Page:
You Tell Me Summer’s Here

My annual Tahoe trip is really my summer. Sure, San Francisco has Indian Summer. In September and October, it’s usually warmer or at least less foggy. But the key word is usually. Even in September and October, sunshine isn’t guaranteed, it’s just more likely.

In Tahoe, though, I can rely on a daily dose of sunshine (with occasional breaks for balmy thunderstorms). It’s one of the few times when I get repeated, back-to-back hot days, days when I wear sandals every day and never carry around a jacket “just in case” (as required in unpredictable SF).

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In Tahoe, showers come at the end of the day to wash off the sweat, the sand and the sunscreen, rather than in the morning to prepare for work.

Even the nights were warm so we ate dinner outside and slept with the windows open and the fans going strong. This year, we even took nighttime swims under the stars (the low lake level made for relatively warm water).

But as much as I loved my dose of sunshine, I’m not used to unrelenting heat anymore, and at times, it was too much. I missed the ocean breeze we get in the Bay Area.

And I missed California produce while I was in Tahoe. Finding California-grown produce was surprisingly hard near the state line. If it weren’t for the Tuesday South Lake farmers market, it’d be a food desert.

I walked through the supermarkets in disbelief, asking myself, “how do people live here?!” The local Raley’s had Straus milk and yogurt, but not a single California-grown tomato. The Chilean/Canadian/Mexican tomatoes they did carry were hard as rocks.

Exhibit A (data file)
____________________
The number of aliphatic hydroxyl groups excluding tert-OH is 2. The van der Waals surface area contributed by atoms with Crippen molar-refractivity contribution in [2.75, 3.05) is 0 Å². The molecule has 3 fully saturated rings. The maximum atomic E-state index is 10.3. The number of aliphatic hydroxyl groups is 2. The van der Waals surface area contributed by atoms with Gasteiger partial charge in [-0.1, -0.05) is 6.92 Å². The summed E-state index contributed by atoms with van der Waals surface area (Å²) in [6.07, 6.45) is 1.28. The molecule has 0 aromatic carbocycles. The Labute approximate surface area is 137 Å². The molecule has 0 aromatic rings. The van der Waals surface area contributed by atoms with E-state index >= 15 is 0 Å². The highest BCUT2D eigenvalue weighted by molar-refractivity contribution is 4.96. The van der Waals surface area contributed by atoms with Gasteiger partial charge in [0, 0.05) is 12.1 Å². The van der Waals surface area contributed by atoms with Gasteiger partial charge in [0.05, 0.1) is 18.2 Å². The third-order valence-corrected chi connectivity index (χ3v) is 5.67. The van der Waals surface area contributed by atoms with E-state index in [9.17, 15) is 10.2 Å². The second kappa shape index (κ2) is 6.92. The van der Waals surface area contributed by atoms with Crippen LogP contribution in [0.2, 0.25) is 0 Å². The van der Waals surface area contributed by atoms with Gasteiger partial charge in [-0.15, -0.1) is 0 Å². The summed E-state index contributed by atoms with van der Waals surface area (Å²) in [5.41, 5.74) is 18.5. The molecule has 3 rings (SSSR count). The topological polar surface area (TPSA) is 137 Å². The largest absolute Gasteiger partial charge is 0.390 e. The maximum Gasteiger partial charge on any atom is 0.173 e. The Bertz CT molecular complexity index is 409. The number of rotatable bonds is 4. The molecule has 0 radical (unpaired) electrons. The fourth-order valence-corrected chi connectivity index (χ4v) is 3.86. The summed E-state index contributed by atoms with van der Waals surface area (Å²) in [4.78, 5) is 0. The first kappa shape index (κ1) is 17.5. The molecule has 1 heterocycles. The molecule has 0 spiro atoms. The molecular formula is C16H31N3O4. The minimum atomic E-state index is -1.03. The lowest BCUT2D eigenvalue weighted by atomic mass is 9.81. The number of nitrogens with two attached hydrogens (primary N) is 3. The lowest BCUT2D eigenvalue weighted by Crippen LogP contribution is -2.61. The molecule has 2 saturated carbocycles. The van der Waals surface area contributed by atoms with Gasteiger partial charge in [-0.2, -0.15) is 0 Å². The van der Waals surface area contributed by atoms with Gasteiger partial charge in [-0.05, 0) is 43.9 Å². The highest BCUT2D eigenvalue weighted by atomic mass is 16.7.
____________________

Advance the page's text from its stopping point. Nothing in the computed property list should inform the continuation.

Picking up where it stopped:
Now that I’m back home, I’m back to fresh food and strong coffee, but summer’s gone. I came back to Mark Twain’s “coldest winter”: the fog hasn’t lifted for days, and the wind is cold and damp. People on BART have been wearing sweaters, and a friend turned her heater on this week.

As I looked for my wool coat this morning, I found myself asking the same question: How do people live here?!

In Tahoe, we stayed outside as long as possible, but now, I rush to get inside and out of the wind. Last weekend, we were eating corn salad, but I’m looking at recipes for corn soup.

Without the sunshine filtering into the room in the morning or the sound of my relatives downstairs, it’s been harder to wake up. Our little Oakland house seems incredibly small after being in the huge cabin, and summer seems a long way away.

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